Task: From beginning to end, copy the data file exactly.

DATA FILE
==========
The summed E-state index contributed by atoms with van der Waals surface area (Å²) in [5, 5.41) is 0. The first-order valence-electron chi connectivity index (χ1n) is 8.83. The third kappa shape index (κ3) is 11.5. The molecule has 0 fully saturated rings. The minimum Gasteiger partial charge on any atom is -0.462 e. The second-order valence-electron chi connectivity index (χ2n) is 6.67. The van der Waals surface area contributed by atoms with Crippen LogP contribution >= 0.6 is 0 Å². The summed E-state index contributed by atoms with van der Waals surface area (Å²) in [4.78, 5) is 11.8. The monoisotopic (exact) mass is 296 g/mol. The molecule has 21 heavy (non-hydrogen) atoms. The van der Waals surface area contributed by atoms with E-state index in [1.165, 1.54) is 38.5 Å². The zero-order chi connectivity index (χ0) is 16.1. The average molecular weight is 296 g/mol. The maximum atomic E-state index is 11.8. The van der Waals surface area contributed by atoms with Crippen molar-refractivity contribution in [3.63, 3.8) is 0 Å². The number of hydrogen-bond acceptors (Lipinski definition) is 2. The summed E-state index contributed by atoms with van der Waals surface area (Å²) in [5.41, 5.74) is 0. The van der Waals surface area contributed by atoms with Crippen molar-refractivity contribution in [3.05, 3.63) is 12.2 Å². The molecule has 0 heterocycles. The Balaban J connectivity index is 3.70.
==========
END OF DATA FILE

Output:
The summed E-state index contributed by atoms with van der Waals surface area (Å²) in [5, 5.41) is 0. The first-order valence-electron chi connectivity index (χ1n) is 8.83. The third kappa shape index (κ3) is 11.5. The molecule has 0 fully saturated rings. The minimum Gasteiger partial charge on any atom is -0.462 e. The second-order valence-electron chi connectivity index (χ2n) is 6.67. The van der Waals surface area contributed by atoms with Crippen LogP contribution >= 0.6 is 0 Å². The summed E-state index contributed by atoms with van der Waals surface area (Å²) in [4.78, 5) is 11.8. The monoisotopic (exact) mass is 296 g/mol. The molecule has 21 heavy (non-hydrogen) atoms. The van der Waals surface area contributed by atoms with E-state index in [1.165, 1.54) is 38.5 Å². The zero-order chi connectivity index (χ0) is 16.1. The average molecular weight is 296 g/mol. The maximum atomic E-state index is 11.8. The van der Waals surface area contributed by atoms with Crippen molar-refractivity contribution in [3.63, 3.8) is 0 Å². The number of hydrogen-bond acceptors (Lipinski definition) is 2. The summed E-state index contributed by atoms with van der Waals surface area (Å²) in [5.41, 5.74) is 0. The van der Waals surface area contributed by atoms with Crippen molar-refractivity contribution in [3.05, 3.63) is 12.2 Å². The molecule has 0 heterocycles. The Balaban J connectivity index is 3.70.